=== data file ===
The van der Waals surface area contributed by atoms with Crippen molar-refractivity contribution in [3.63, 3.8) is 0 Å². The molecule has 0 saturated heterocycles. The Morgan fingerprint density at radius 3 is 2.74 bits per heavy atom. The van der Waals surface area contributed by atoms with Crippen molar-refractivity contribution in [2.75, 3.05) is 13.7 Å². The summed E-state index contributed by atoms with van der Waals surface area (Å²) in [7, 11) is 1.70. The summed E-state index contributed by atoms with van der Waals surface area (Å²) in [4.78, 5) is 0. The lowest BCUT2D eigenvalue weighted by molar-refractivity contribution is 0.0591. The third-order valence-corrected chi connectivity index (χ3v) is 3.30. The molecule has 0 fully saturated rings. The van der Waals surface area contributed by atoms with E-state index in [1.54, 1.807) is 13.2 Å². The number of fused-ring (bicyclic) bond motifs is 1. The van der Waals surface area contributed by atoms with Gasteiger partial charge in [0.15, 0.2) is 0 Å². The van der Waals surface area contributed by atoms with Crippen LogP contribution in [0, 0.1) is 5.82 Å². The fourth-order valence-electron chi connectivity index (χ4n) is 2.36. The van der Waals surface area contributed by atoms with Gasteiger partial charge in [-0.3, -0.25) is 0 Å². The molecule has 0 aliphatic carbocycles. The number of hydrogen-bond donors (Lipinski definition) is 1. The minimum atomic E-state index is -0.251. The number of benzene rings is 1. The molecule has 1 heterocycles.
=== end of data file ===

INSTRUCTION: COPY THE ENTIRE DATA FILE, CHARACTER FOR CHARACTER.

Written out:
The van der Waals surface area contributed by atoms with Crippen molar-refractivity contribution in [3.63, 3.8) is 0 Å². The molecule has 0 saturated heterocycles. The Morgan fingerprint density at radius 3 is 2.74 bits per heavy atom. The van der Waals surface area contributed by atoms with Crippen molar-refractivity contribution in [2.75, 3.05) is 13.7 Å². The summed E-state index contributed by atoms with van der Waals surface area (Å²) in [7, 11) is 1.70. The summed E-state index contributed by atoms with van der Waals surface area (Å²) in [4.78, 5) is 0. The lowest BCUT2D eigenvalue weighted by molar-refractivity contribution is 0.0591. The third-order valence-corrected chi connectivity index (χ3v) is 3.30. The molecule has 0 fully saturated rings. The van der Waals surface area contributed by atoms with E-state index in [1.54, 1.807) is 13.2 Å². The number of fused-ring (bicyclic) bond motifs is 1. The van der Waals surface area contributed by atoms with Gasteiger partial charge in [0.15, 0.2) is 0 Å². The van der Waals surface area contributed by atoms with Crippen LogP contribution in [0, 0.1) is 5.82 Å². The fourth-order valence-electron chi connectivity index (χ4n) is 2.36. The van der Waals surface area contributed by atoms with Gasteiger partial charge in [-0.3, -0.25) is 0 Å². The molecule has 0 aliphatic carbocycles. The number of hydrogen-bond donors (Lipinski definition) is 1. The minimum atomic E-state index is -0.251. The number of benzene rings is 1. The molecule has 1 heterocycles.